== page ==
If a human did not sleep at all ? You might experience something like the following:
24 hours — Mild delirium, mood swings and periods of intense sleepiness or activity
48 hours — Impaired coordination, hormonal changes and decreased general memory function, but improved short-term memory (according to at least one study)
72 hours — Visual hallucinations and unintentional periods of “microsleep” (a few seconds to a minute of blacking out)
100+ hours — Re-enactment of Fight Club
11+ days — Win the prize for longest period a human has voluntarily gone without sleep (current holder is one Randy Gardner)
2+ weeks — Some chance of death. Experiments with rats showed that they died after 2-4 weeks of researchers keeping them awake in an experimental setting, probably from hypermetabolism
6+ months — Certain death; staying awake this long is only associated with rare disorders like Fatal familial insomnia
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- What would happen if a human did not sleep at all?
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An interesting detail is that studies of various humans and animals going for long periods without sleep don’t show significant short or long term health effects — when you eventually do die from lack of sleep, it’s probably not from a nasty cold that got out of control.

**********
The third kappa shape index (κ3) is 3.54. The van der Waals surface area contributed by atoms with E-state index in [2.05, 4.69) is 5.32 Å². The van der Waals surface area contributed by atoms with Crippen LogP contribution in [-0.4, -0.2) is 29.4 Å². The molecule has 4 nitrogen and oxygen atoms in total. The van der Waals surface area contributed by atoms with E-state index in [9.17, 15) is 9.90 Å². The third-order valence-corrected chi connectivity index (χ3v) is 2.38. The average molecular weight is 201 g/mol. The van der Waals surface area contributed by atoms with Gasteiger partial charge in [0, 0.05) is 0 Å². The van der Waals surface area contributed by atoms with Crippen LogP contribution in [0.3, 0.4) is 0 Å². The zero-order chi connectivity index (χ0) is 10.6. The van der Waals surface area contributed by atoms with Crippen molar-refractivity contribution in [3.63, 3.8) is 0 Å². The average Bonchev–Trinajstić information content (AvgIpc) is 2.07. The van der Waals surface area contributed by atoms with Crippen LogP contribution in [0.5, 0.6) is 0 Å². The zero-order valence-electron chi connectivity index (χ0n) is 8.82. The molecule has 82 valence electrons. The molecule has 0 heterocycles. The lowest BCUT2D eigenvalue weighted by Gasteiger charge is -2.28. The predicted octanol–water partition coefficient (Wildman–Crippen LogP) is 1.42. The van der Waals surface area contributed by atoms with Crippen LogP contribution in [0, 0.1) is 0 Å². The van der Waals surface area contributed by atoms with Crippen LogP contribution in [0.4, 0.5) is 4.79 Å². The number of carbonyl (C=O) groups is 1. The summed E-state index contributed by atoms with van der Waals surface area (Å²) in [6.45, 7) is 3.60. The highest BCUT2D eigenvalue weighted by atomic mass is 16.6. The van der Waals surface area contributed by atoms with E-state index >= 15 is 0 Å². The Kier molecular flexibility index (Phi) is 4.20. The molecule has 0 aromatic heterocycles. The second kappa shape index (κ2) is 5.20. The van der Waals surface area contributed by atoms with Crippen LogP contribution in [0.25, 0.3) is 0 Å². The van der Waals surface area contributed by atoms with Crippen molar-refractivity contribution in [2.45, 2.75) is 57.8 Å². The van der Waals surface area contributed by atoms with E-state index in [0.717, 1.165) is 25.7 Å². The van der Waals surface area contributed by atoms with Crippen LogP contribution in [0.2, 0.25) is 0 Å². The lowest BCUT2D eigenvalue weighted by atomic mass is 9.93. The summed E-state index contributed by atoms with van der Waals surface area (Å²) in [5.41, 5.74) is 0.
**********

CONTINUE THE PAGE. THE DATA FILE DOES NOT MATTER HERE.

Anecdotally, not getting enough sleep (as opposed to getting none at all) does significantly increase your chance of getting sick, but I don’t see any research on that. Perhaps the sickness thing is related to stress.
A recent discovery pretty much explains everything, including why all animals with real brains must sleep:
There is something called the blood-brain barrier in the blood vessels of the brain that makes it much harder for many chemicals to pass through.
The recent discovery is that this barrier opens up somewhat during deep sleep. The purpose and implications of this should be obvious:
A) The brain must be protected from the chemical abuse of letting waste products from the rest of the body into the brain.
B) The waste products of brain metabolism must be let out at some point.
C) This should only happen when the rest of the body is running a very low metabolism long enough for the kidneys to clean up the blood.
Therefore: Sleep is VERY important for the health of the brain. Oh, gee, by the way, memory consolidation happens at that time, but that probably evolved after the need for sleep was well established.
Curiously, migrating birds like ducks and geese can sleep with half of their brain at a time while migrating for long periods of intense exercise. This questions what I wrote above. But migrating birds are not remotely as intelligent as say felines or primates, or even birds of prey. Perhaps there is a reason for this.